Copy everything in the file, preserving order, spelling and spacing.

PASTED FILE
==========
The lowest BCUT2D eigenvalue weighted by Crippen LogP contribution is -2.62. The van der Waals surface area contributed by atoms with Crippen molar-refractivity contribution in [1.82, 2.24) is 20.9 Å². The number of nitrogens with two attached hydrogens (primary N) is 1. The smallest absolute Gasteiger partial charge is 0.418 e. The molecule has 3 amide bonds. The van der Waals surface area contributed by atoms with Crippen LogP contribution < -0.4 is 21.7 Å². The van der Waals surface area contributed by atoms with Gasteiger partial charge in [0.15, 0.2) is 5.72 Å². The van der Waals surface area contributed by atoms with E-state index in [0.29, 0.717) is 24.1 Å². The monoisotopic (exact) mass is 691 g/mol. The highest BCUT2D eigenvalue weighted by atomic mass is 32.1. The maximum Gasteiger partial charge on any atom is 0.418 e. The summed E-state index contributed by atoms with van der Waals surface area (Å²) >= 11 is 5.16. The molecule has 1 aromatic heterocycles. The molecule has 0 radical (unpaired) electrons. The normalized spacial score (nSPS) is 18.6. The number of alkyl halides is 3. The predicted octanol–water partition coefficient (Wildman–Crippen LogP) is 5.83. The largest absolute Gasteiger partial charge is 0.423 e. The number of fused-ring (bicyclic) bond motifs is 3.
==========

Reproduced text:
The lowest BCUT2D eigenvalue weighted by Crippen LogP contribution is -2.62. The van der Waals surface area contributed by atoms with Crippen molar-refractivity contribution in [1.82, 2.24) is 20.9 Å². The number of nitrogens with two attached hydrogens (primary N) is 1. The smallest absolute Gasteiger partial charge is 0.418 e. The molecule has 3 amide bonds. The van der Waals surface area contributed by atoms with Crippen LogP contribution < -0.4 is 21.7 Å². The van der Waals surface area contributed by atoms with Gasteiger partial charge in [0.15, 0.2) is 5.72 Å². The van der Waals surface area contributed by atoms with E-state index in [0.29, 0.717) is 24.1 Å². The monoisotopic (exact) mass is 691 g/mol. The highest BCUT2D eigenvalue weighted by atomic mass is 32.1. The maximum Gasteiger partial charge on any atom is 0.418 e. The summed E-state index contributed by atoms with van der Waals surface area (Å²) >= 11 is 5.16. The molecule has 1 aromatic heterocycles. The molecule has 0 radical (unpaired) electrons. The normalized spacial score (nSPS) is 18.6. The number of alkyl halides is 3. The predicted octanol–water partition coefficient (Wildman–Crippen LogP) is 5.83. The largest absolute Gasteiger partial charge is 0.423 e. The number of fused-ring (bicyclic) bond motifs is 3.